9. I think the issue is: what are the long term effects, and under what conditions. Surely all fields look like your photos in the early years, or, as you say, the product would not be used. But then, is there a point, varying in some way in the number of years, where the negative effects become visible. I would expect that such negative affects would at first be seen in only a small number of cases. I see that the article includes 23 references from what look to be peer reviewed sources, and you haven’t addressed that. There is also a logic in their arguments that you have not addressed. They say that Glyphosate “doesn’t usually destroy weeds directly,” but rather is “a broad-spectrum chelator” that “binds with nutrients, depriving plants of the minerals needed to help them defend against disease.” This then suggests a logic in which Glyphosate attacks the ability of plants to absorb nutrients. And does that then apply to, for example, soil microbes, fostering leaching? (I’m glad to find this article, as a farmer mentioned some of this to me, but I hadn’t found online sources.) Dan Huber (in several sources) is on YouTube and seems to focus on farm self interests. He raised these issues in a letter to Vilsack or someone a few years ago. Surely to keep buying the same fertilizer (at higher costs) but then get less bang for the buck would be disastrous for farmers (or to buy more and more to get the same results, etc.).

    So, have all of the readers here read the label to RoundUp, as we’re often told to do? Last time I read it, it was 130 pages of tiny print, in an obnoxious red font, and I certainly agree that it’s very well researched in terms of issues that Monsanto knows about (but do farmers), and legally. So if the research proves true, will Monsanto be liable for farmers who’s soil has lost the ability to hold on to fertilizer (if that’s a key issue, as I’ve heard?). Or has that already been thoroughly dealt with (disclaimed) on the label.

    I think my biggest worry is that the technology is a “megatechnics,” (Lewis Mumford) which, by nature, is authoritarian, a system that has made farmers increasingly dependent upon a powerful industrial-complex. Meanwhile, Monsanto seems to be, by far, (ie. 2009) the greatest spender of political influence money of any corp. in the input-complex. (more than 4 x bigger than the second runner up). For me, that issue comes first, leading then to the issues of the cost of production, as in the issues discussed here.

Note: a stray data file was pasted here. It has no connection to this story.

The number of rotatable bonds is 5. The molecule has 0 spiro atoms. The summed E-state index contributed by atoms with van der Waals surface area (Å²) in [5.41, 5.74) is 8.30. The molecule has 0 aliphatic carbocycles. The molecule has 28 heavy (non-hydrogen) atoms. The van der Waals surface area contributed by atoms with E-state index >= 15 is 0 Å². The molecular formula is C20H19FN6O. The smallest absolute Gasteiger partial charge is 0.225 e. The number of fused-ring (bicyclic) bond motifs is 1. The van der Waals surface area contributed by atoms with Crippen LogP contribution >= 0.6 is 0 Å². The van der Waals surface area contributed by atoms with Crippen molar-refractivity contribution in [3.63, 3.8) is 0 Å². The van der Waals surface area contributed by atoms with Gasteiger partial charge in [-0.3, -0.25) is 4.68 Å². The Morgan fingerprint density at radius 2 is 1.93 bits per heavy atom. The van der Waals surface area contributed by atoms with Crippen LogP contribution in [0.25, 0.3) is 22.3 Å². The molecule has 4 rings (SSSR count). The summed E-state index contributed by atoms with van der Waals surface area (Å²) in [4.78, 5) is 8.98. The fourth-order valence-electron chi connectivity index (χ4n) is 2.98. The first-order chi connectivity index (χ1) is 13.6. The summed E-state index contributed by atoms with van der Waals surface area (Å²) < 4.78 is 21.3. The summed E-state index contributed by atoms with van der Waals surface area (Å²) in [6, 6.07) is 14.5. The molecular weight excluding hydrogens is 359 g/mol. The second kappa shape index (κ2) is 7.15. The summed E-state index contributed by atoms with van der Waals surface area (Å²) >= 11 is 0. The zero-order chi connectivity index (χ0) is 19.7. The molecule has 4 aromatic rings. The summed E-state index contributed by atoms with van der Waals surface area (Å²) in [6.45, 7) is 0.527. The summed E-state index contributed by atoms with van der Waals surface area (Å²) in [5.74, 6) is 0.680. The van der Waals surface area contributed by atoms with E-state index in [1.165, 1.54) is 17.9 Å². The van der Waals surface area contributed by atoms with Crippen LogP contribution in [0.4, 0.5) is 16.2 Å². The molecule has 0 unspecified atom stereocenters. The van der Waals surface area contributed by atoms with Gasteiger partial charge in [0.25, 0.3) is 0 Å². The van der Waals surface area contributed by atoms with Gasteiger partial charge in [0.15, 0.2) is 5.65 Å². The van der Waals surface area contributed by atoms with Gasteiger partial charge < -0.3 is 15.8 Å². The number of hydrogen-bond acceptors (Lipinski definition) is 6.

1. Hopefully I can address some of your points, Brad.

      My photo is not from the early years. That photo of a healthy wheat crop comes from a field that sees an application of glyphosate at least once per year. Glyphosate is a contact killer, meaning is has no residual herbicidal effect in the soil on plants that have yet to emerge. It’s got to hit green tissue to be effective.

      The chelation issue has to do with the possibility that glyphosate, after being processed by a corn plant especially, may have some effect of binding nutrients in the soil. I think the jury is still out on this topic. From a practical farmer perspective US farms continually grow more grain with less inputs year after year. Not only is that environmentally responsible, but it’s also good for the farmer’s pocketbook.

      Dr. Huber has become a controversial figure since writing that letter. I would say his thoughts are worth noting, but after reading responses from his own colleagues at my alma mater Purdue, and many other scientific sources, I would say his claims are questionable. Biofortified has a great post on this called “Extraordinary Claims Require Extraordinary Evidence.” I wrote a post with my personal thoughts as well when the letter came out. Purdue’s response can be found here.

      Labels for all pesticides are generally very long. Why is this? Well for one thing there are many uses for the same product and that product won’t be used the same way in all situations. A chemical that can be used on more than one crop will have a set of instructions for each crop. There will be instructions for spraying with a pump up sprayer around your house to covering hundreds of acres on a farm. Tank mixes with another herbicide, insecticide, fungicide, or fertilizer or combination thereof would require yet another set of instructions for proper and safe use. Long story short, the reason there isn’t much new chemistry in recent decades is because it takes a great deal of money and time to put the work in to make that label and cover all your bases. You never know what someone might do, so the explanation of proper use is by nature, exhaustive. For example when I worked at a job in town we kept the store looking good from the outside by killing weeds around the building. My co-worker went out one night with a hand sprayer to treat weeds behind the building. Instead of reading the label and putting in a few ounces per gallon of water he put a whole quart of Roundup in a 2 gallon sprayer and filled the rest with diesel fuel. Let me tell you those weeds died. In fact, they turned black by the next day. But that was an excessively expensive mix of stuff, and you certainly couldn’t find it on any label.